One of the certainties of the post credit crunch environment has been signs of inflationary pressure in the UK economy. This should be at the top of the agenda of the UK Monetary Policy Committee as it starts its latest two-day meeting. This morning the British Retail Consortium (BRC) has updated us on the picture for shop prices in February.
Overall shop price inflation increased to 2.7% in February from 2.5% in January. Food inflation fell to 4.5% from 4.6% in January. Non-food inflation increased to 1.6% from 1.3% in January.
So we see yet another rise and whilst the BRC engages in a spinning operation in its report to in effect tell us up is the new down I spotted this about food prices.
This is demonstrated by the record proportion of groceries on promotion or discount, currently 39 per cent.
As promotions and discounts are by their nature temporary then that means that putting 39% of groceries on them has reduced food price inflation by a mere 0.1%. When they end therefore we can expect further upward pressure on food prices and hence overall shop inflation. There is also an irony in the discounts being “temporary” as that it is of course what the Bank of England keeps telling us our inflation is! The biter bit perhaps. If we think back to the figures for shop sales in February which the BRC produced yesterday which showed a fall of 0.4% compared with February 2010 we see a worrying picture of a fall in sales combined with a pick up of inflation. One of the themes of this blog has been the danger of stagflation and in the retail sector that appears to be exactly what we got in February.
Problems in the Euro zone: Bank stress tests
Last July a group of civil servants in the Euro zone published the results of their stress tests for Europe’s banks. In spite of criticism that was a version of the football terrace chant “You don’t know what you’re doing” these stress tests were lauded by Euro zone officials and politicians. Unfortunately the Irish banks which passed the test collapsed soon after! I guess the analogy for this is a bridge passing a safety test and then falling down.
Well just to prove that history teaches the Euro zone nothing banking stress tests are back and at present the plans are looking awfully familiar. Indeed there are several areas where the criteria have been relaxed such as the macroeconomic stress test and also the fall in the equity market which has been downgraded from a 20% fall to a 15% fall. If we stick to that measure for one second we can see the extent of the ill-logic as equity markets are now higher and a higher asset price means more risk. The Eurofirst 300 equity index closed at 1044 on the day of release of the stress tests and is now some 9.96% higher at 1148.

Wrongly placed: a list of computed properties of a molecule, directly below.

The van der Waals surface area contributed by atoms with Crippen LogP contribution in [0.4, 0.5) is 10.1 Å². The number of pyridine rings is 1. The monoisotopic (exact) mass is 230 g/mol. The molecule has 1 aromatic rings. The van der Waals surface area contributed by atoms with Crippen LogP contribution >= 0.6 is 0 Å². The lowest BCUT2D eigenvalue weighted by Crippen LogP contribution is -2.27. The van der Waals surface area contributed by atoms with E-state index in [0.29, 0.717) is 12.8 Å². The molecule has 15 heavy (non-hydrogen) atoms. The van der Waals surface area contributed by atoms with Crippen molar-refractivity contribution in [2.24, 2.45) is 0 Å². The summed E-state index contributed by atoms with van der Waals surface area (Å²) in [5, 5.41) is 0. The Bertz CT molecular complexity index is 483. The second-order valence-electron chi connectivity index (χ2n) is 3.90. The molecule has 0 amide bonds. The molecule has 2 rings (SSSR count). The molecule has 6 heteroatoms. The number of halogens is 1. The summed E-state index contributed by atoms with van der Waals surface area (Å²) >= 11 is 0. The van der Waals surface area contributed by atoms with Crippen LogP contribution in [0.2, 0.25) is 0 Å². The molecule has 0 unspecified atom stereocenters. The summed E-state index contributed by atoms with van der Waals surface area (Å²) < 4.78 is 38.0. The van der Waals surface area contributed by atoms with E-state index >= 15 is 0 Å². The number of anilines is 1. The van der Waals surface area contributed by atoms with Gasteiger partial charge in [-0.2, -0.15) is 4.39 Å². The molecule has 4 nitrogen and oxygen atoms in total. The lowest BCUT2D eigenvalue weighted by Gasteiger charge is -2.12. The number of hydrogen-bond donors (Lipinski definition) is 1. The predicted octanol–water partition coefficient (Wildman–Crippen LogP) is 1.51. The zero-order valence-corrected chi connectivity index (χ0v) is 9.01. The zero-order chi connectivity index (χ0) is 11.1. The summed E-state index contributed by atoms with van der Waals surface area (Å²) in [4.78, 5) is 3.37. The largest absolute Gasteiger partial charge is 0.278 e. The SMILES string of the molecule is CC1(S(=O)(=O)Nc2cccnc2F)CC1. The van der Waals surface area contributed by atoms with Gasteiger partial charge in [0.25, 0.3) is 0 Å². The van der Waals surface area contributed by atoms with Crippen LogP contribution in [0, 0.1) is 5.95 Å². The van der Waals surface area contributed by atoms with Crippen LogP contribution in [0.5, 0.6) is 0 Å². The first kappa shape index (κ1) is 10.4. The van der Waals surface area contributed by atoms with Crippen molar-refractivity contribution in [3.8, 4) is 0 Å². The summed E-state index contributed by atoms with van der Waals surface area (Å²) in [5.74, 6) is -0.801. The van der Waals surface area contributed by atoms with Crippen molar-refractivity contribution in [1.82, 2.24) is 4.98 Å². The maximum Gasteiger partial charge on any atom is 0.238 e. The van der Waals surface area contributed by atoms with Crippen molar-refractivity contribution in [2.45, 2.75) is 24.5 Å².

Perhaps the worst aspect of the previous stress test remains with us as assets which the bank plans to hold to maturity will not be included. An example of this would be a Greek,Irish or Portuguese government bond where the bank can avoid any impact on its figures by saying it will hold it until maturity. I am reminded of the City aphorism that a long-term position is a short-term punt that has gone wrong! As many of the Greek banks have holdings of Greek government bonds which are larger and sometimes much larger than their capital then such a ruling means that any results for them are meaningless.
It is a sad thing to report but the previous bank stress tests did buy the Euro zone some time. Perhaps a couple of months or so before Ireland started her banking inspired spiral downwards. Why is this so sad? Easy after all this time it appears that buying a couple of months again is the best the Euro zone can come up with.
I am of the view that the concept of a stress test is at best a guide and should be treated as such. The Euro zone version has proved not even to be that and should be treated accordingly.
More Woe For Greece
There have been increasing rumours that Greece will issue some “diaspora” bonds. These look like they will be offered in US dollars and there have been claims that they may offer as little as 4% yield. The original plan was to issue around US $3 billion of these. The concept is that they would be sold to Greek expatriates of which it is estimated that there are as many as Greece’s actual population. Now to my mind they would really have to love the motherland to allow themselves to be taken advantage of by these proposed terms! Would Sir or Madam prefer 4% to 12%?
The truth is that the Greek government has promised regularly that it will return to issuing bonds in 2011. As conventional issuance at present price and yield levels would confirm Greece’s insolvency there is a clear flaw in such a plan. However they appear not to be bothered by such (petty?) inconveniences such as reality and are trying to come up with something which looks different and presumably will fool people enough that they might buy some of it. This has happened in other countries in one form or another as for example the War Loan stock in the UK has never been repaid. However whilst War Loan turned out to be a type of misrepresentation it was not evident at the time of sale!